Skilling Up: Cooking From Scratch

9 thoughts on “Skilling Up: Cooking From Scratch”

  1. Johnny,
    Long time reader of James Howard K, & John Michael G, the late Richard Rusell NL, and my personal mentor, geologist Walter Youngquist, (wrote pretty much everything that Richard Heinberg has covered only 20 years earlier) & others.
    In that context I find your blog exceptionally inciteful, informative, and practical. Yes we (USA) are in rapid decline but what ya going to do about it? You answer calmly with
    every installment.
    Mahalo,
    James Skudlarick
    Honolulu

    1. You know… I expect the future to be a mixed bag. If you live in some places you really can inhabit the techno glorious futurama world we were promised in 1950s pulp fiction. If you live in other places it’s the zombie apocalypse with endless cycles of poverty, famine, and war. Syria and Dubai. Vancouver and Caracas. And as events unfold over the next century the tables could easily turn in unexpected ways. My plan is to stay alert and be prepared. You never know.

  2. Our parish also has a meal after Liturgy with silverware and coffee mugs the most prominent clean-up items afterwards. I usually try to help with getting things cleaned up and in the dishwasher (everyone is expected to help). The meal itself, a potluck, is always a good social time with others.

    I’ve rarely had anyone over to my house, outside of family, for a meal. It’s kind of odd to me but I think it’s an aspect of our society now; we have lost communion with one another and it shows in many ways. I know some folks are far more communal in that regard and I very much admire that. Of course, one issue for me is that I am a meat and potatoes eater. I don’t like vegetables and I’m lukewarm concerning most fruits.

  3. Your story resonates with me because, when I was a little girl, I always enjoyed being in the church kitchen after a special event and helping (not very much!) the women clean up. I marveled at how they worked like a well-oiled machine, getting everything in order and chattering away all the while. This was in the 1960s when real dishes and silverwear were the standard at church suppers. I could hardly wait until I was one of the capable women of the church who did all this important work behind the scenes to make such events enjoyable for everyone.

    Fast-forward 30 years, and I was sharing this story with my mother. She laughed because the women I had so admired had thought the kitchen work was drudgery left to the women because the work was deemed unimportant. While the men got to sit around and chat afterwards and the kids were playing, the women were in there cleaning up.

    Now, of course, disposables have replaced most of the dishes in my church, but we still use real silverwear, which we rinse but then clean in the church dishwasher. I do enjoy the camaraderie and the community among the women (and a few men, too!) just as I hoped I would as a child. Many hands make light the work.

  4. mouth-watering! I love dolmades. Doing this sort of stuff with others is important. Learning with and from others—yes.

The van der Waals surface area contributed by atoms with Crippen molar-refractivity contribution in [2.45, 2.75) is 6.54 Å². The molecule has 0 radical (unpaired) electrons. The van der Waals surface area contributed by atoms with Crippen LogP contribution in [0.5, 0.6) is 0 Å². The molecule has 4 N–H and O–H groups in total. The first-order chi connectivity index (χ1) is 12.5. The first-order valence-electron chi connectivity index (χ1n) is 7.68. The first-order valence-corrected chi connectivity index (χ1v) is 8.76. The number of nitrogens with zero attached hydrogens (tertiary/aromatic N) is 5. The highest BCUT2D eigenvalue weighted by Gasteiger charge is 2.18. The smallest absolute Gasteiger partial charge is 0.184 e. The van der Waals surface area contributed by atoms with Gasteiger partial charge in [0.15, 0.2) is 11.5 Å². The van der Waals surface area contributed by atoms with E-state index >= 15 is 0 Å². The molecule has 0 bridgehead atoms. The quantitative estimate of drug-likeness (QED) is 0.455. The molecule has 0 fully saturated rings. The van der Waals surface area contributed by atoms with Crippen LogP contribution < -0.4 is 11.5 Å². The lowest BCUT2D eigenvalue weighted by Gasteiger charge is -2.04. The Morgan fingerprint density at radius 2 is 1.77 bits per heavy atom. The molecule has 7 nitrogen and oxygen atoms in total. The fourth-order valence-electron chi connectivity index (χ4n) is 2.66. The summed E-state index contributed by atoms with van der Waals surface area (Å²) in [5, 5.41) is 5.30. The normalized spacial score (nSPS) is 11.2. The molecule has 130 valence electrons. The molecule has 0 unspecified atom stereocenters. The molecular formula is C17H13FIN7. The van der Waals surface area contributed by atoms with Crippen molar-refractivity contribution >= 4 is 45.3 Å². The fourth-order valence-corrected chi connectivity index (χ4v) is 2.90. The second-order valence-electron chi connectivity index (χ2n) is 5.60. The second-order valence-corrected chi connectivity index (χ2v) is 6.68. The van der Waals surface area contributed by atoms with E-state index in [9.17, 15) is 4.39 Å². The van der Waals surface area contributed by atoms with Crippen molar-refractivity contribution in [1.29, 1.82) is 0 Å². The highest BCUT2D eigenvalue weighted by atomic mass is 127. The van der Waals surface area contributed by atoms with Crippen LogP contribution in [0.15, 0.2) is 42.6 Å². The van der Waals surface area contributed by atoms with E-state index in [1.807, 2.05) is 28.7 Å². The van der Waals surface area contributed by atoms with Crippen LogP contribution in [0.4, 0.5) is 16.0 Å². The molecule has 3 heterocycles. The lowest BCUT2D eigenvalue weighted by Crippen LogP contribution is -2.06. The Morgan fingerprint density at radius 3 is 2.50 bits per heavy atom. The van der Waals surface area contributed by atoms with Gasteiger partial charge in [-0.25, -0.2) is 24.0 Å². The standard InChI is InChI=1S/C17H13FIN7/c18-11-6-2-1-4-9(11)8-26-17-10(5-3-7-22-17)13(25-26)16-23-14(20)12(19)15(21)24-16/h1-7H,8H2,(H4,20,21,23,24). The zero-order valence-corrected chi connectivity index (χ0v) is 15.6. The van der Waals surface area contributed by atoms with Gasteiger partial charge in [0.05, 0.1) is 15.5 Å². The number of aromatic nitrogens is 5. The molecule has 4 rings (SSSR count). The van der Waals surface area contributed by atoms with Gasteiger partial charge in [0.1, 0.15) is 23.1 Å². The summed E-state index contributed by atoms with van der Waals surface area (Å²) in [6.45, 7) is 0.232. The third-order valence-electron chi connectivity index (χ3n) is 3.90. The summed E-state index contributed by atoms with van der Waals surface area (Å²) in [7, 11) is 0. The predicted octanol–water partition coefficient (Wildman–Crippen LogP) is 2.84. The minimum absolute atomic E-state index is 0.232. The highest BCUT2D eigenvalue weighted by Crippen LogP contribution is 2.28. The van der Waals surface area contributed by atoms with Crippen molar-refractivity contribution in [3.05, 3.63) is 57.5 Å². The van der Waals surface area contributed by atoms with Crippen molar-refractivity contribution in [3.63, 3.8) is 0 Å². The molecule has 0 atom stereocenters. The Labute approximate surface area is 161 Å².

On the other hand, your getting ready for sounds hollow like UK civil preparations for nuclear war but transformed into a version of the tale of Squirrel Nutkin.

    The most important prepping is the social one so making dolmades with neighbours is more important, imho, than the dolmades themselves.

    If the fragile system you often reference disintegrates, recovery depends on organisational capacities not dolmades in jars.

    Meantime, maintaining a flow of argumentation against the unnecessary & corrupted rigidities and malinvestment supported by current arrangements is far, far more important.

    As Richard Sennett said in a recent lecture
    …in my experience in planning, those developers in London as in NYC who complain most loudly about zoning restrictions are all too adept in using these rules at the expense of communities…

    …may I say here that the cunning of neo-liberalism in general … is to speak the language of freedom whilst manipulating closed bureaucratic systems for private gain by an elite: you talk about openness but it’s a smokescreen for an elite manipulating and indeed rigidifying certain rules…
    (Richard Sennett, CRASSH, Cambridge University, 2013)

    1. Everyone has a favorite evil-doer to blame for our current difficulties. There are plenty of shadowy figures that make for great cartoon villains. But I suspect it’s more of an all-of-the-above situation where each of us are culpable for our own small slice of the bitter pie. It’s been a long slow slippery slope for decades. Everything has a beginning, middle, and end. Yes, there are people in positions of power and authority who have their thumbs on the scales and hands in the cookie jar. But sooner or later failure fixes itself. Institutions don’t self correct. They can’t really be reformed from the outside either. Instead they fail and are replaced by new institutions. What does that look like? Well… The First World War and the Second World War reset things in a big way. Not much fun though…

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